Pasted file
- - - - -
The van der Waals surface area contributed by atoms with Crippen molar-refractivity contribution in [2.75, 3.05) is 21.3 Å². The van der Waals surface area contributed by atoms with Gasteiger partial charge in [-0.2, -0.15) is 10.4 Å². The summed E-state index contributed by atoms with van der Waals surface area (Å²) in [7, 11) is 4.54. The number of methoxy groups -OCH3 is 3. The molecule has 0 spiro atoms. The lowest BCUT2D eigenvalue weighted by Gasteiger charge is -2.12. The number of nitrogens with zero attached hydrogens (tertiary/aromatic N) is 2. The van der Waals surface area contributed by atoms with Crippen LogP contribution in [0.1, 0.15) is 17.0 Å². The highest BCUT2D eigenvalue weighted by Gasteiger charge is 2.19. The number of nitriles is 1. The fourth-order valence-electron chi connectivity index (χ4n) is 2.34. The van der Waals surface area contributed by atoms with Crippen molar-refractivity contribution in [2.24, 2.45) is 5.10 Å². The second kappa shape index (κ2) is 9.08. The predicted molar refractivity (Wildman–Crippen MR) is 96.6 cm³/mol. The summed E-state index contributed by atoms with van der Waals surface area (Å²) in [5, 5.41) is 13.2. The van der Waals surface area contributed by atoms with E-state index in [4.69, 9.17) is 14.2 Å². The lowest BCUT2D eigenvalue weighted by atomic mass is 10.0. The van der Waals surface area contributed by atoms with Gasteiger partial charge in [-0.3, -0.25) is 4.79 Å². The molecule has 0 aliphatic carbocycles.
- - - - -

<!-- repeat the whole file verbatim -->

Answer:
The van der Waals surface area contributed by atoms with Crippen molar-refractivity contribution in [2.75, 3.05) is 21.3 Å². The van der Waals surface area contributed by atoms with Gasteiger partial charge in [-0.2, -0.15) is 10.4 Å². The summed E-state index contributed by atoms with van der Waals surface area (Å²) in [7, 11) is 4.54. The number of methoxy groups -OCH3 is 3. The molecule has 0 spiro atoms. The lowest BCUT2D eigenvalue weighted by Gasteiger charge is -2.12. The number of nitrogens with zero attached hydrogens (tertiary/aromatic N) is 2. The van der Waals surface area contributed by atoms with Crippen LogP contribution in [0.1, 0.15) is 17.0 Å². The highest BCUT2D eigenvalue weighted by Gasteiger charge is 2.19. The number of nitriles is 1. The fourth-order valence-electron chi connectivity index (χ4n) is 2.34. The van der Waals surface area contributed by atoms with Crippen molar-refractivity contribution in [2.24, 2.45) is 5.10 Å². The second kappa shape index (κ2) is 9.08. The predicted molar refractivity (Wildman–Crippen MR) is 96.6 cm³/mol. The summed E-state index contributed by atoms with van der Waals surface area (Å²) in [5, 5.41) is 13.2. The van der Waals surface area contributed by atoms with E-state index in [4.69, 9.17) is 14.2 Å². The lowest BCUT2D eigenvalue weighted by atomic mass is 10.0. The van der Waals surface area contributed by atoms with Gasteiger partial charge in [-0.3, -0.25) is 4.79 Å². The molecule has 0 aliphatic carbocycles.